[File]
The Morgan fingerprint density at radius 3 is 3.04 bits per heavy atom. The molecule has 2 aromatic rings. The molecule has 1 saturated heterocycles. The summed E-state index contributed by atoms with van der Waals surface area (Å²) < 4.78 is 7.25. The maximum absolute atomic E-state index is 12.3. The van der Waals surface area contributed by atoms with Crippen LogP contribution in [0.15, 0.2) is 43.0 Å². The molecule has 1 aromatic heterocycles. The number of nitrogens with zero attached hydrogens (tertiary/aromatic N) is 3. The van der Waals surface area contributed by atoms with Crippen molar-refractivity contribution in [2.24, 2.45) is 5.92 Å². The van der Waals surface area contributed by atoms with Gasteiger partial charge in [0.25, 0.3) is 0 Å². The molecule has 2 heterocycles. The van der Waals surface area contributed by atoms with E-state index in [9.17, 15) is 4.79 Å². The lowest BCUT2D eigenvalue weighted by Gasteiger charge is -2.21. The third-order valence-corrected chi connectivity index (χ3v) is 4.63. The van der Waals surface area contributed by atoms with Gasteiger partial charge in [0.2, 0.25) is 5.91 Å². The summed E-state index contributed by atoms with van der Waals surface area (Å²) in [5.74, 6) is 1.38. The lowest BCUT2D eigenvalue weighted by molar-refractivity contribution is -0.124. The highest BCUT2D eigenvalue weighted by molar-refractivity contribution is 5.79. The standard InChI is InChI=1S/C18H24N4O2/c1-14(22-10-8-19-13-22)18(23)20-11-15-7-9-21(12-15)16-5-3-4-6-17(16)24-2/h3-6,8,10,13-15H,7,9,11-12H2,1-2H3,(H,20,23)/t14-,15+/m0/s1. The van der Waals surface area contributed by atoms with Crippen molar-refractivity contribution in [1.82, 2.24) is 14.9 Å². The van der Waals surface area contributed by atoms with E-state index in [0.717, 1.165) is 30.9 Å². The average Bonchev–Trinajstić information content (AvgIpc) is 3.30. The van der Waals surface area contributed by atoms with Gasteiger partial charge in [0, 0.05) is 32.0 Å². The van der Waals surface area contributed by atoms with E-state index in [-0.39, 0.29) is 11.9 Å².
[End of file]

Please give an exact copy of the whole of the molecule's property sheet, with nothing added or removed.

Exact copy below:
The Morgan fingerprint density at radius 3 is 3.04 bits per heavy atom. The molecule has 2 aromatic rings. The molecule has 1 saturated heterocycles. The summed E-state index contributed by atoms with van der Waals surface area (Å²) < 4.78 is 7.25. The maximum absolute atomic E-state index is 12.3. The van der Waals surface area contributed by atoms with Crippen LogP contribution in [0.15, 0.2) is 43.0 Å². The molecule has 1 aromatic heterocycles. The number of nitrogens with zero attached hydrogens (tertiary/aromatic N) is 3. The van der Waals surface area contributed by atoms with Crippen molar-refractivity contribution in [2.24, 2.45) is 5.92 Å². The van der Waals surface area contributed by atoms with Gasteiger partial charge in [0.25, 0.3) is 0 Å². The molecule has 2 heterocycles. The van der Waals surface area contributed by atoms with E-state index in [9.17, 15) is 4.79 Å². The lowest BCUT2D eigenvalue weighted by Gasteiger charge is -2.21. The third-order valence-corrected chi connectivity index (χ3v) is 4.63. The van der Waals surface area contributed by atoms with Gasteiger partial charge in [0.2, 0.25) is 5.91 Å². The summed E-state index contributed by atoms with van der Waals surface area (Å²) in [5.74, 6) is 1.38. The lowest BCUT2D eigenvalue weighted by molar-refractivity contribution is -0.124. The highest BCUT2D eigenvalue weighted by molar-refractivity contribution is 5.79. The standard InChI is InChI=1S/C18H24N4O2/c1-14(22-10-8-19-13-22)18(23)20-11-15-7-9-21(12-15)16-5-3-4-6-17(16)24-2/h3-6,8,10,13-15H,7,9,11-12H2,1-2H3,(H,20,23)/t14-,15+/m0/s1. The van der Waals surface area contributed by atoms with Crippen molar-refractivity contribution in [1.82, 2.24) is 14.9 Å². The van der Waals surface area contributed by atoms with E-state index in [0.717, 1.165) is 30.9 Å². The average Bonchev–Trinajstić information content (AvgIpc) is 3.30. The van der Waals surface area contributed by atoms with Gasteiger partial charge in [0, 0.05) is 32.0 Å². The van der Waals surface area contributed by atoms with E-state index in [-0.39, 0.29) is 11.9 Å².